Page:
I’m not sure if it was due to a lack of variety in enemy encounters, or if it was a result of the stilted, glitchy and unresponsive animation of the enemies, but every fight in the game lacked impact — they lacked any strategy beyond running right at me or standing still and shooting arrows, and they barely reacted when I sent them careening over the edges of cliffs. While they made for decent fodder for my spells, there wasn’t much excitement.
The biggest letdown was a miniboss encounter where I expected a challenge, or even some puzzle-solving in order to overcome the enemy. However, the giant lumbering demon was too slow to catch even my most basic movements, and the reliable method of victory was simply spamming a barrage of seemingly-ineffective attacks until the enemy abruptly died.
Aside from the mundane enemy encounters, the dungeons also included puzzles that ranged from half-to-fully baked. Some toyed with my perspective as I moved from room to room, which is always welcome in a VR title. However, many puzzles devolved into (literally) turning cranks. Also, a majority of puzzles felt glitchy or under-developed, making it hard to determine if my solution was wrong or if the game was having a hard time understanding what was happening.
The glitches came to a head when after solving a puzzle, I had to re-enter the main chamber of a dungeon and fight a handful of enemies. With all exits blocked by a magical barrier, there was no way to escape without defeating the enemies first. Unfortunately, I died and respawned outside the main chamber. The game also respawned the enemies within the chamber, and the barrier as well — I was locked out of the room, and no amount of level-resetting or reloading would save me. I had to start over from the beginning and burn through half of the campaign to regain lost progress.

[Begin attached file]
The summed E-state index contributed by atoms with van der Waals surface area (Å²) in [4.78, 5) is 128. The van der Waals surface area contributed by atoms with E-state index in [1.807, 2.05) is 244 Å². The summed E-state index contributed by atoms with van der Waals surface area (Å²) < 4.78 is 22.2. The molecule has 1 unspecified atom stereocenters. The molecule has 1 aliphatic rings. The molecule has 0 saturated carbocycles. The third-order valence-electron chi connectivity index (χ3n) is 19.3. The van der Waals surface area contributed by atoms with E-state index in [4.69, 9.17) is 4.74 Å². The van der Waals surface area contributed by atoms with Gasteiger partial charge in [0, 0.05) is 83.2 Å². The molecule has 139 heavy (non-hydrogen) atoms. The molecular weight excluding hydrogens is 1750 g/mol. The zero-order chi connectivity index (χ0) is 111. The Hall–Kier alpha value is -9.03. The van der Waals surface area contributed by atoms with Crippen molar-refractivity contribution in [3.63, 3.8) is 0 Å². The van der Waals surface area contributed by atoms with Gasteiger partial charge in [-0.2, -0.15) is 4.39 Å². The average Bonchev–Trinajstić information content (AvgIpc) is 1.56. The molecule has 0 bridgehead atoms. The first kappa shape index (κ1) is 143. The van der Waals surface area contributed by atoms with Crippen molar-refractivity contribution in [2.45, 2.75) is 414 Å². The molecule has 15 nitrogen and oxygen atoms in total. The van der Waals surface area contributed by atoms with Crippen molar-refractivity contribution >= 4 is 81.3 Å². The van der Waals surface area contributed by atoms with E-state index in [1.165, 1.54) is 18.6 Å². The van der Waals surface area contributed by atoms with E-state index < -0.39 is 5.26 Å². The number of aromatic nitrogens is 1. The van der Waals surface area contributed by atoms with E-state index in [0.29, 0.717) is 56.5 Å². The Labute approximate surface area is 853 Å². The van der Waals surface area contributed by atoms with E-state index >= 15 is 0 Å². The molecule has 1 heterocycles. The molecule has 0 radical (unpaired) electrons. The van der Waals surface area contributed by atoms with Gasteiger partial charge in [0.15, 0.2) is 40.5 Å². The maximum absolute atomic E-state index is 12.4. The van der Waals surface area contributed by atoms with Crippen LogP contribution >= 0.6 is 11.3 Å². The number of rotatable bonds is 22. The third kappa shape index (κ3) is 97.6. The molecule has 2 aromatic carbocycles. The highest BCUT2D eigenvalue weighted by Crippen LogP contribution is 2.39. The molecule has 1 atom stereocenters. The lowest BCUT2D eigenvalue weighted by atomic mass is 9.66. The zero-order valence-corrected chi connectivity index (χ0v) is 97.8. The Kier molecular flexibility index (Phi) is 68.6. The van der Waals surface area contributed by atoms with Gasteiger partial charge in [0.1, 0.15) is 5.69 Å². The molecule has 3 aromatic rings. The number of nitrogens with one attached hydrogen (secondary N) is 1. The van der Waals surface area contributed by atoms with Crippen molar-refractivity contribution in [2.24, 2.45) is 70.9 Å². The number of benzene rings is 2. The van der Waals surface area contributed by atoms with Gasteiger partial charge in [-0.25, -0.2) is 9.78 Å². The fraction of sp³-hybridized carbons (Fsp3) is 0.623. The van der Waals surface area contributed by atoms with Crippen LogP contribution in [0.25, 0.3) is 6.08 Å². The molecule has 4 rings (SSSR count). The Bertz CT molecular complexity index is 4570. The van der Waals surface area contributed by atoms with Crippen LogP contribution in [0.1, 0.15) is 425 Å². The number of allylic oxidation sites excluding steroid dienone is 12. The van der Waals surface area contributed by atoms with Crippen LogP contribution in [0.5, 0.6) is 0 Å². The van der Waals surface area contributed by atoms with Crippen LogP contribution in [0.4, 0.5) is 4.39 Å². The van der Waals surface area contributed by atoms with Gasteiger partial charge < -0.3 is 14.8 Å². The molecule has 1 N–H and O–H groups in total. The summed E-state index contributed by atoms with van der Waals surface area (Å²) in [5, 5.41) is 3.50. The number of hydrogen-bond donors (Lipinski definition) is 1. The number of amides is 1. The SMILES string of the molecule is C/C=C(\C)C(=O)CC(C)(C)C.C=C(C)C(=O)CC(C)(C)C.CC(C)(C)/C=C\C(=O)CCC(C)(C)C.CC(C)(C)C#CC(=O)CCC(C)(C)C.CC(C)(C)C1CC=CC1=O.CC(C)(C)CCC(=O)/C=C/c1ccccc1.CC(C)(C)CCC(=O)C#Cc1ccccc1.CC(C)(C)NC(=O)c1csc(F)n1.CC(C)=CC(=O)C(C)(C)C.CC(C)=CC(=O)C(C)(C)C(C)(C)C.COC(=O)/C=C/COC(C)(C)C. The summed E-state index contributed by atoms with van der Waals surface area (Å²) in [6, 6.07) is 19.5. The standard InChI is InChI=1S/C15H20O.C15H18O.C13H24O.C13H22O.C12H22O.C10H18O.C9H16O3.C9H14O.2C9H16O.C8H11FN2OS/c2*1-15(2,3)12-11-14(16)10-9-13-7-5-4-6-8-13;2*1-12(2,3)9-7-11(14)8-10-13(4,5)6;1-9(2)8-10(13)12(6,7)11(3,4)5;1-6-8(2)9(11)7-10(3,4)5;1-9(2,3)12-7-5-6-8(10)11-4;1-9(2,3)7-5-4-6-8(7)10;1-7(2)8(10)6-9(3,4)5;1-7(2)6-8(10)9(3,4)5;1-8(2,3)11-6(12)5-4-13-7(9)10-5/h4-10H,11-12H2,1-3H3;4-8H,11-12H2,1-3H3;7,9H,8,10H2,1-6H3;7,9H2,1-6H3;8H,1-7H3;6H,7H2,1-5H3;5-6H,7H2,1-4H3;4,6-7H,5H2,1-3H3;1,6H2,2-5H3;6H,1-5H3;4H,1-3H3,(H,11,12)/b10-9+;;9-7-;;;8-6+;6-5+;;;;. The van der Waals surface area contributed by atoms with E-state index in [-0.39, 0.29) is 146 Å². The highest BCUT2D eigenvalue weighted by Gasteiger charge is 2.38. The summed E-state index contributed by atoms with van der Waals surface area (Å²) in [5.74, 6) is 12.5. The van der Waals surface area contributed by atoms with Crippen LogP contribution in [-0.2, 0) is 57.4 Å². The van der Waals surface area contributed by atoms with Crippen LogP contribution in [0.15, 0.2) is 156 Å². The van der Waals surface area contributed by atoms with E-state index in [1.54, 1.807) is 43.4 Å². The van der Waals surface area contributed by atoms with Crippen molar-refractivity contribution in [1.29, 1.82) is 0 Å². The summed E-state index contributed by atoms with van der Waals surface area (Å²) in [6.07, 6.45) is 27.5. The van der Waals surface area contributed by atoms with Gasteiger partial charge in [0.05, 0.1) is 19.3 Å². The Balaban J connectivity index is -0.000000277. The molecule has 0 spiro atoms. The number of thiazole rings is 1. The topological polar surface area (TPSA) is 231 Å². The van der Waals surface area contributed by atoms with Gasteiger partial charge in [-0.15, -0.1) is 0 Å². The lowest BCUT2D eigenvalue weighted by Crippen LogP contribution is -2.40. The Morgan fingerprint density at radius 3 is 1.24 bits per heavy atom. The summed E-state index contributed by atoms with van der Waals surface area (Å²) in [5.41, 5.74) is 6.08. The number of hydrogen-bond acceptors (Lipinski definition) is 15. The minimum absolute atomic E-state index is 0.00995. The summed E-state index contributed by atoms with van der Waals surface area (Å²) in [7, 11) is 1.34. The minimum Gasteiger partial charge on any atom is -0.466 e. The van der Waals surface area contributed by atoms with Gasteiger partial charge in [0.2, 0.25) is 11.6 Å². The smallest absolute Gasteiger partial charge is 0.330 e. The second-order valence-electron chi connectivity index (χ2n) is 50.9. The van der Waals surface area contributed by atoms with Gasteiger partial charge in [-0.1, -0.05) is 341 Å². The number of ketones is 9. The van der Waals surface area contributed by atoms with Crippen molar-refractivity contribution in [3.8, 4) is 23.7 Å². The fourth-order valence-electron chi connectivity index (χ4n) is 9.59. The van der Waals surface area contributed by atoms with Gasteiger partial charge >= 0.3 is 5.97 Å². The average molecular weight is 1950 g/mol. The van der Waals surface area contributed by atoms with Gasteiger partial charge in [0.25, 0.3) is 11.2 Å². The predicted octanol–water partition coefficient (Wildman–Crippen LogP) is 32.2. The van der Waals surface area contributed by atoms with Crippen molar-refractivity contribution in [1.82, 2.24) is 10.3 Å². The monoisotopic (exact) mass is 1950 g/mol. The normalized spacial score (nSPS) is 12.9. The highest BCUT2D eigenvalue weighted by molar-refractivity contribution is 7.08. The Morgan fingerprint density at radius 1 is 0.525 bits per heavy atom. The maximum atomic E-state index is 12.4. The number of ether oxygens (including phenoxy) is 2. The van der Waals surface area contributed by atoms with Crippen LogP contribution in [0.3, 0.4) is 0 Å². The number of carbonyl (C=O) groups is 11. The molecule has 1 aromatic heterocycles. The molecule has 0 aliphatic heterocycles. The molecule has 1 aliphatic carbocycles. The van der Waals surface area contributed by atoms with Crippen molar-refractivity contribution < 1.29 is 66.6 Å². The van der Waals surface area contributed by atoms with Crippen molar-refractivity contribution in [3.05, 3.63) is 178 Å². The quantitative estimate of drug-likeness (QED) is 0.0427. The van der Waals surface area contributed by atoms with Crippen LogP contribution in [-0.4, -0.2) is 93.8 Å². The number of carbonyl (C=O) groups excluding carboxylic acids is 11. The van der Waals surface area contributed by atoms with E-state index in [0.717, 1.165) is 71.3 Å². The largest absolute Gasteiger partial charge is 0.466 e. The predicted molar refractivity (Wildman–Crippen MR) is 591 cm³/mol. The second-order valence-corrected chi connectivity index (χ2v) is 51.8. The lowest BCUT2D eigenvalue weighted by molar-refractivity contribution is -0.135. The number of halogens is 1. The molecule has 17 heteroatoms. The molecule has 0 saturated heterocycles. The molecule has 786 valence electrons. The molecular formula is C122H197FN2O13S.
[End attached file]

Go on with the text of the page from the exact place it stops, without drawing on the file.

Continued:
It’s unfortunate that The Mage’s Tale feels so unfinished. The developers have all the requisite ingredients — experimental combat, entertaining writing, impressive visuals, and interesting environments. They just weren’t able to do the most important part of spellcrafting and mix it all together.
— Alex Pegram
Disclosures: This game is developed and published by inXile Entertainment. It is currently available on PCVR and PSVR.This copy of the game was obtained via publisher and reviewed on the PSVR. Approximately 12 hours of play were devoted to the single-player mode, and the game was completed. There are no multiplayer modes.
Parents: According to the ESRB, this game is rated T and contains Suggestive Themes and Violence. Most of the violence is a result of magical fighting, with no real gore or reaction taking place. Some environments are a bit unsettling with bones and tissue present, in addition to the overall demonic settings.
Colorblind Modes: There are no colorblind modes available in the options.
Deaf & Hard of Hearing Gamers: The game has subtitles for all voiced situations. The game does not rely on audio cues except for when indicating combat — most of the time, the only way I knew enemies were going to be around was because of audible combat music or enemies’ distant noises,and there are no visual cues for these.
Remappable Controls: This game’s controls are not remappable. There is no control diagram. However, there are ample comfort settings, and adjustments available for things such as turning and movement speed options. The game also allows for smooth locomotion or teleportation.